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Cellular and Molecular Bioengineering

, Volume 11, Issue 6, pp 483–494 | Cite as

Cell Sequence and Mitosis Affect Fibroblast Directional Decision-Making During Chemotaxis in Microfluidic Mazes

  • Quang Long Pham
  • Lydia N. Rodrigues
  • Max A. Maximov
  • Vishnu Deep Chandran
  • Cheng Bi
  • David Chege
  • Timothy Dijamco
  • Elisabeth Stein
  • Nhat Anh Nguyen Tong
  • Sagnik Basuray
  • Roman S. Voronov
Article

Abstract

Introduction

Directed fibroblast migration is central to highly proliferative processes in regenerative medicine and developmental biology. However, the mechanisms by which single fibroblasts affect each other’s directional decisions, while chemotaxing in microscopic pores, are not well understood.

Methods

We explored effects of cell sequence and mitosis on fibroblast platelet-derived growth factor-BB (PDGF-BB)-induced migration in microfluidic mazes with two possible through paths: short and long. Additionally, image-based modeling of the chemoattractant’s diffusion, consumption and decay, was used to explain the experimental observations.

Results

It both cases, the cells displayed behavior that is contradictory to expectation based on the global chemoattractant gradient pre-established in the maze. In case of the sequence, the cells tend to alternate when faced with a bifurcation: if a leading cell takes the shorter (steeper gradient) path, the cell following it chooses the longer (weaker gradient) path, and vice versa. Image-based modeling of the process showed that the local PDGF-BB consumption by the individual fibroblasts may be responsible for this phenomenon. Additionally, it was found that when a mother cell divides, its two daughters go in opposite directions (even if it means migrating against the chemoattractant gradient and overcoming on-going cell traffic).

Conclusions

It is apparent that micro-confined fibroblasts modify each other’s directional decisions in a manner that is counter-intuitive to what is expected from classical chemotaxis theory. Consequently, accounting for these effects could lead to a better understanding of tissue generation in vivo, and result in more advanced engineered tissue products in vitro.

Keywords

Migration Division Diffusion Fibroblast Gradient Chemotaxis PDGF-BB Proliferation Confinement Modeling 

Notes

Acknowledgments

The authors also thank Gustavus and Louise Pfeiffer Research Foundation for their gracious funding of our work. Additionally, the authors would like to thank New Jersey Institute of Technology (NJIT)’s McNair Achievement and Provost Summer Research Programs for providing student labor for this project. A fibroblast donation from Prof. Xiaoyang Xu’s laboratory at NJIT’s Department of Chemical, Biological and Pharmaceutical Engineering is greatly appreciated. Lastly, we would like to thank the anonymous reviewer who provided the order of magnitude estimate of the PDGF uptake rate by a cell in our model, which we have included into the Online Appendix.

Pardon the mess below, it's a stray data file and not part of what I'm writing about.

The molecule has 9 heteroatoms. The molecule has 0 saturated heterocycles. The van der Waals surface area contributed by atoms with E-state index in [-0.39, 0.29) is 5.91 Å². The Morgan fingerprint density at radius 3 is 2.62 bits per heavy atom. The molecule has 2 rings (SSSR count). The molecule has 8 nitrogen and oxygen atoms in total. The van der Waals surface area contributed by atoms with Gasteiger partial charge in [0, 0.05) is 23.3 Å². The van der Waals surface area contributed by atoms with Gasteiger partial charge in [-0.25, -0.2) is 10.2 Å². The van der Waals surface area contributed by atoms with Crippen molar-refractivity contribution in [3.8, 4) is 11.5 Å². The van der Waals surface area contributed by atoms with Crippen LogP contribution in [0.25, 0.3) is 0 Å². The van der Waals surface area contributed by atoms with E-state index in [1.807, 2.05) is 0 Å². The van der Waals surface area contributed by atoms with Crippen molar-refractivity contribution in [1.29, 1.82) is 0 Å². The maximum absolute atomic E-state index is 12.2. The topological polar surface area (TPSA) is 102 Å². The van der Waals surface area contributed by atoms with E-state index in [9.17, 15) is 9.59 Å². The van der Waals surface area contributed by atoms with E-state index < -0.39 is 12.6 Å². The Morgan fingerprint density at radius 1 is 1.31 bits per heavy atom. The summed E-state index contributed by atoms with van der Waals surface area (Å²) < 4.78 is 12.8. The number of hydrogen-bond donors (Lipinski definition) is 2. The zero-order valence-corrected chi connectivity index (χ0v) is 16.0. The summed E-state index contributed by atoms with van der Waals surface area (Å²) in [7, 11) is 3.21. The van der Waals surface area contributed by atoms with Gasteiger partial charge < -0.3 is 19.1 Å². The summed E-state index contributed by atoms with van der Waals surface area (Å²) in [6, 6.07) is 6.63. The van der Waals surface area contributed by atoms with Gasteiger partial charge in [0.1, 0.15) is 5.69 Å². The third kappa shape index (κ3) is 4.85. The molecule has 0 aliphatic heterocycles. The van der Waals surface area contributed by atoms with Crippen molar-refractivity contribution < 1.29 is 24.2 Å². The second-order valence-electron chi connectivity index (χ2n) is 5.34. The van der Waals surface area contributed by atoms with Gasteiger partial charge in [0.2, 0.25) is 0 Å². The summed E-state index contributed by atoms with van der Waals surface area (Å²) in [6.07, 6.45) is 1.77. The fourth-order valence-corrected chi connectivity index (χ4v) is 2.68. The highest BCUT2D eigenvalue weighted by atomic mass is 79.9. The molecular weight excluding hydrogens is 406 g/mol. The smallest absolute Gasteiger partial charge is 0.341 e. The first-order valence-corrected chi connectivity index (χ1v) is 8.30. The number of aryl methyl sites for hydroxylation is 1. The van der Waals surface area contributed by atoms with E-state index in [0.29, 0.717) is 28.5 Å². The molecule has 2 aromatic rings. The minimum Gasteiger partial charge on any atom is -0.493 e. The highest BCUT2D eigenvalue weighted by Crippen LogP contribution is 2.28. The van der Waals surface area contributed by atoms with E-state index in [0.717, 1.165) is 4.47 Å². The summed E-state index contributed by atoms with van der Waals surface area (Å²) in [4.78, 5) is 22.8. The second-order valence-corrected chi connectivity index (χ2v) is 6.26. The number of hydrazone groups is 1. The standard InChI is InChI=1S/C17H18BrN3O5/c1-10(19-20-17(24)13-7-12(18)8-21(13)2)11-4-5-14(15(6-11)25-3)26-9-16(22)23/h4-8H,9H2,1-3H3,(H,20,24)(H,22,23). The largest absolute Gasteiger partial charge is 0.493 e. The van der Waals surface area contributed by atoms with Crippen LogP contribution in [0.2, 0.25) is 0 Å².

Funding

This study was funded by the Gustavus and Louise Pfeiffer Research Foundation’s Major Investment Grant, while the custom mask aligner was in part funded by NSF I-Corps Site Award #: 1450182.

Conflict of interest

Authors Quang Long Pham, Lydia N. Rodrigues, Max A. Maximov, Vishnu Deep Chandran, Cheng Bi, David Chege, Timothy Dijamco, Elisabeth Stein, Nhat Anh Nguyen Tong, Sagnik Basuray, and Roman S. Voronov declare that they have no conflict of interest.

Ethical approval

This article does not contain any studies with human participants or animals performed by any of the authors.

Supplementary material

12195_2018_551_MOESM1_ESM.docx (1.3 mb)
Supplementary material 1 (DOCX 1322 kb)
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Supplementary material 2 (TIFF 1046 kb) Supplemental Figure 1: Detailed breakdown of the directional decision sequences displayed by the fibroblasts in the maze. (A) Directional choices of the first two cells reaching the maze bifurcation, when the cell sequence is taken into account. (B) Directional choices of any two consecutive cells to reach the maze bifurcation, when the cell sequence is taken into account. N indicates the number of sequences being counted.